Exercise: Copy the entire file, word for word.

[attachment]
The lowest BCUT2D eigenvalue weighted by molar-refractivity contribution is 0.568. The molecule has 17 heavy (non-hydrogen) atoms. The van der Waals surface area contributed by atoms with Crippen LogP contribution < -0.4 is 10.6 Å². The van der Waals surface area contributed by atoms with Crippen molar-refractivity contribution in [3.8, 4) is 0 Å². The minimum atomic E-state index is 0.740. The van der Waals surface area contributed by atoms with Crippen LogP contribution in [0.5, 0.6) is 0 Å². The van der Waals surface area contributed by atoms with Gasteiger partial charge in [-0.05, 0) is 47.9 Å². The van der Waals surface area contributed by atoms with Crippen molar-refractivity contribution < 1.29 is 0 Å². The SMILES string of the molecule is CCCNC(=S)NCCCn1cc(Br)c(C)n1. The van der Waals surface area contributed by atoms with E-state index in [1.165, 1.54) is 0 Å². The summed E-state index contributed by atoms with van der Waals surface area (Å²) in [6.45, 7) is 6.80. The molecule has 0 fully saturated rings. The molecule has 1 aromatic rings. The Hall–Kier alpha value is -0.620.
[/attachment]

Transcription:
The lowest BCUT2D eigenvalue weighted by molar-refractivity contribution is 0.568. The molecule has 17 heavy (non-hydrogen) atoms. The van der Waals surface area contributed by atoms with Crippen LogP contribution < -0.4 is 10.6 Å². The van der Waals surface area contributed by atoms with Crippen molar-refractivity contribution in [3.8, 4) is 0 Å². The minimum atomic E-state index is 0.740. The van der Waals surface area contributed by atoms with Crippen LogP contribution in [0.5, 0.6) is 0 Å². The van der Waals surface area contributed by atoms with Gasteiger partial charge in [-0.05, 0) is 47.9 Å². The van der Waals surface area contributed by atoms with Crippen molar-refractivity contribution < 1.29 is 0 Å². The SMILES string of the molecule is CCCNC(=S)NCCCn1cc(Br)c(C)n1. The van der Waals surface area contributed by atoms with E-state index in [1.165, 1.54) is 0 Å². The summed E-state index contributed by atoms with van der Waals surface area (Å²) in [6.45, 7) is 6.80. The molecule has 0 fully saturated rings. The molecule has 1 aromatic rings. The Hall–Kier alpha value is -0.620.